Self-managed super funds received a pre-Christmas gift with the final report of the Financial System Inquiry (FSI) making no recommendations on imposing controls over expenses for the set up and administration of SMSFs, minimum balance requirements or any restrictions on establishing SMSFs.
In addition, the FSI’s recommendation to seek clear objectives on the superannuation system and obtain bipartisan support to take it out of the budgetary cycle – something SPAA has advocated for many years – is an enormous positive to come out of the report.
The only potential downside for SMSFs is the prospective prohibition on limited recourse borrowing arrangements (LRBAs), although all current arrangements will remain in place. No date has been set for the proposal to begin.
Graeme Colley, the SMSF Professionals’ Association of Australia’s (SPAA) Director of Technical and Professional Standards, says the FSI report is a “ringing endorsement” of the SMSF sector.
“Like the Cooper inquiry (2010) it has given the SMSF sector a clean bill of health with no moves to limit the setting up of SMSFs, whether it be minimum balances, educational qualifications or any other impediments. This was the position SPAA strongly advocated to the Inquiry and it’s pleasing to see that it saw the merit in our arguments.
“The fact SMSFs are barely mentioned in the report and then it’s only about not requiring them to meet CIPRs (comprehensive income products for retirement) and a recommendation that they not be prudentially supervised is evidence of this.”
Colley says SPAA also endorses the report’s proposals to continue the ongoing push to improve the education and qualifications for financial advisors who are providing Tier 1 advice as part of the move towards greater professionalism in the financial planning space.
“The report recommends a tertiary degree that is relevant, competence in specialised areas such as superannuation where it is relevant and ongoing CPD requirements. SPAA is well placed to assist those advisors who wish to gain expertise in SMSFs.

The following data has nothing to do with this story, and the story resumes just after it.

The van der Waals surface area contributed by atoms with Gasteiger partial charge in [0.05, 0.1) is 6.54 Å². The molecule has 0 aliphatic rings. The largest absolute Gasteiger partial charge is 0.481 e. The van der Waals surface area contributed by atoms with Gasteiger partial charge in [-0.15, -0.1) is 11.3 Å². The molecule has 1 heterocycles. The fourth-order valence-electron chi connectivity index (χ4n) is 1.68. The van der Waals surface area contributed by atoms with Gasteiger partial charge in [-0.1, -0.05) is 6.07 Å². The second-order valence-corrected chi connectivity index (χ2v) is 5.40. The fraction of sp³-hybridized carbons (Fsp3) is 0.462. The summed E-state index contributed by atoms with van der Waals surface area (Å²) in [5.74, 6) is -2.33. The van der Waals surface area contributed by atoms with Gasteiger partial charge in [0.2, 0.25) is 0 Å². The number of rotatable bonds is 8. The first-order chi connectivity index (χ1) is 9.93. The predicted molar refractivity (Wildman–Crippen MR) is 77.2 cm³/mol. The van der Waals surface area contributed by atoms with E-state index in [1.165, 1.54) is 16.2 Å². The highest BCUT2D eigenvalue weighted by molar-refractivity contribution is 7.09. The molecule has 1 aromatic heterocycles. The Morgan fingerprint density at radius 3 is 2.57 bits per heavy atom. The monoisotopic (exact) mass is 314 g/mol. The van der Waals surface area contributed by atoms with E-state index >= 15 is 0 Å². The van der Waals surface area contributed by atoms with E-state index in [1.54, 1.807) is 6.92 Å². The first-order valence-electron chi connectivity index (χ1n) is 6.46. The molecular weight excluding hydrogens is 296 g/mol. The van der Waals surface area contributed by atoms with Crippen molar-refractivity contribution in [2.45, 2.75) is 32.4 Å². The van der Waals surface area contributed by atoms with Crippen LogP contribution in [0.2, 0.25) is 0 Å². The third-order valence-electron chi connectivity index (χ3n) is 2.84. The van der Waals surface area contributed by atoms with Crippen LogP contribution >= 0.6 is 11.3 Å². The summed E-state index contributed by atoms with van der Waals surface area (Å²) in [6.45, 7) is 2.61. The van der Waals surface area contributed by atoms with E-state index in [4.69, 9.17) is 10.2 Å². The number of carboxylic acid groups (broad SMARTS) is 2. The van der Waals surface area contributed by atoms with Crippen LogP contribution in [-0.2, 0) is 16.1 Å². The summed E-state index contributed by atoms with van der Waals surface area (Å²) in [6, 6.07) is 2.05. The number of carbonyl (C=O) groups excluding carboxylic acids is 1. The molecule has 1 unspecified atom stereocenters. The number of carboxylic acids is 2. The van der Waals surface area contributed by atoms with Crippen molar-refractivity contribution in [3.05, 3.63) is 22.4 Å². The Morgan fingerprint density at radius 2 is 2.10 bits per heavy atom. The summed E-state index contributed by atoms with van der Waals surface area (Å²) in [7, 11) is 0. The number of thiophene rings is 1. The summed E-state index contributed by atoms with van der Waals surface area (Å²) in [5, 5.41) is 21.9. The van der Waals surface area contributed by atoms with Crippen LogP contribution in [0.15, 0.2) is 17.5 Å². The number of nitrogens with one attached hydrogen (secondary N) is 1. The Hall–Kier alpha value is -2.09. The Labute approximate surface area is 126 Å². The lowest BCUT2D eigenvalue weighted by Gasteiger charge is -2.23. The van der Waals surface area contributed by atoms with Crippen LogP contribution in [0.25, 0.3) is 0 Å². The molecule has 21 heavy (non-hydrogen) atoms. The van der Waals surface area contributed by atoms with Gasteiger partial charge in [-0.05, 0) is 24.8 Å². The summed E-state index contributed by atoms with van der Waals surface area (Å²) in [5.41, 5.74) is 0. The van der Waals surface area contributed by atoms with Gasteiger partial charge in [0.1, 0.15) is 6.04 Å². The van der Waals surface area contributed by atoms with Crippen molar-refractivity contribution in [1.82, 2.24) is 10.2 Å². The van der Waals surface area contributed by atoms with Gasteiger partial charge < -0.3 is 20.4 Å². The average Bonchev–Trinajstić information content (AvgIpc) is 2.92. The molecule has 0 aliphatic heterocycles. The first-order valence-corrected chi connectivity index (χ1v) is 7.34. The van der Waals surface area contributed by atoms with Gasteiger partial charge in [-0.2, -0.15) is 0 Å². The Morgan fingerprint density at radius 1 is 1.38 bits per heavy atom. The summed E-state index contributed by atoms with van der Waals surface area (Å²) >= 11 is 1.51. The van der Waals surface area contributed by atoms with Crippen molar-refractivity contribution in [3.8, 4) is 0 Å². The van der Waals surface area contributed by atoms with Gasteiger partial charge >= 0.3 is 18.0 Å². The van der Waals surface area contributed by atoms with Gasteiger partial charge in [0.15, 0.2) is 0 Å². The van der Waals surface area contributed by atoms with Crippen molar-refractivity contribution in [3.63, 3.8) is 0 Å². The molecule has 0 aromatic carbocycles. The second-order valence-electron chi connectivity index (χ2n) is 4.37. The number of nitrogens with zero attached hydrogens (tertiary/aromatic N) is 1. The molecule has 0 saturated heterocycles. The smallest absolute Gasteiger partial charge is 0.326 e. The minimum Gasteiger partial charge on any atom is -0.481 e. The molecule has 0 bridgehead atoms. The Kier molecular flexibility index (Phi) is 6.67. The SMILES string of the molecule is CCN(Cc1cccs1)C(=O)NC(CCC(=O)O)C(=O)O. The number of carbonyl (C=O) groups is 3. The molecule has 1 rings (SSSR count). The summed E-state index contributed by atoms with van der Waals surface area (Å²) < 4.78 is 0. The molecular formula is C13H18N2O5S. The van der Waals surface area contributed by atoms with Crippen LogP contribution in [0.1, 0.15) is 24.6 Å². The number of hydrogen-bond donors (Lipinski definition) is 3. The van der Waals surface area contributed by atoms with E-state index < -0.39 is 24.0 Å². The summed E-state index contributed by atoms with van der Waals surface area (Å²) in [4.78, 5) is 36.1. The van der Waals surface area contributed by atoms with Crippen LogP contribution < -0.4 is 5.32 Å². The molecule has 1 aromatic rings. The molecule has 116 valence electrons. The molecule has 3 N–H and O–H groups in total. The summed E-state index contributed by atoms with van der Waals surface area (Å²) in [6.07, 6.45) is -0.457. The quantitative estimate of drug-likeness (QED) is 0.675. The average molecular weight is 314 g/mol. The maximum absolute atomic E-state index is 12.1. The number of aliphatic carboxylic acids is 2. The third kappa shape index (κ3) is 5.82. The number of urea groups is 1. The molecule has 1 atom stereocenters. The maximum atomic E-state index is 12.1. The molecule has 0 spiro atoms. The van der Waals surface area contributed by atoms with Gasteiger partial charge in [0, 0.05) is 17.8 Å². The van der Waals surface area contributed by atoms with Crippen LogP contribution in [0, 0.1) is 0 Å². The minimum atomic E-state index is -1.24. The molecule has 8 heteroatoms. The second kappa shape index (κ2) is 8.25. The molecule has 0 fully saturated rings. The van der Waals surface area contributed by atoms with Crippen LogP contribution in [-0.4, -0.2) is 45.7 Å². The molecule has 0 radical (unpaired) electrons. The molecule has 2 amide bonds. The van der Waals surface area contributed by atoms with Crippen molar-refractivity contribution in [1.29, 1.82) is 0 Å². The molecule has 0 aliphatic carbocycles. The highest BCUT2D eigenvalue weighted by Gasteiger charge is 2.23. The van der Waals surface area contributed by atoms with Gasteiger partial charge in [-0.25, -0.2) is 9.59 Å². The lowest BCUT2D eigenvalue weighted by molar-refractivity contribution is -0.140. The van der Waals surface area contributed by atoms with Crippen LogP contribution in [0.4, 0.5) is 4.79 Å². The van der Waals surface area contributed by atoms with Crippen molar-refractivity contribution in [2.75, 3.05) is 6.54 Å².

“It also proposes that ASIC should complete the establishment of an enhanced public register of all financial advisers, which includes those who are employees. The Inquiry considers that the register should include licence status, work history, education, qualifications and credentials, areas of advice, employer, business structure and years of experience – a position that SPAA totally endorses.”
In terms of the FSI’s recommendations across the broader superannuation sector, Colley says the proposal to limit the non-concessional contributions will mean that those who are nearing retirement for some years to come will be discriminated against as they currently have significant shortfalls in the amount they have available to fund their retirement.
“The age bracket of 50 plus is also the time when people are able to save for retirement as non-concessional contributions come from after-tax savings unlike tax deductible concessional contributions that are strictly controlled and capped.
“For those under age 50 the ability to create a savings pool that can be set aside for retirement is severely hampered by paying off the home mortgage and raising children with all the expense that entails. In addition, those who have broken work patterns for various reasons need to have the opportunity to fund for their retirement which varies according to the individual.”
Colley says the proposal to ban LRBAs in SMSFs had been widely mooted in the wake of the interim report, and as such this announcement came as no surprise.
“SPAA remains firmly of the view that there is scant evidence of abuse of LRBAs to date, but can appreciate the FSI’s position if leverage in superannuation did grow to a level where it could be a threat to people’s retirement savings.”
The SMSF Professionals’ Association of Australia (SPAA) is the authoritative voice for the self-managed superannuation fund (SMSF) sector. SPAA, which represents professionals providing a range of services across various disciplines in the complex area of SMSFs, is an advocate for the highest professional standards and competence to ensure SMSF trustees always receive the best possible advice.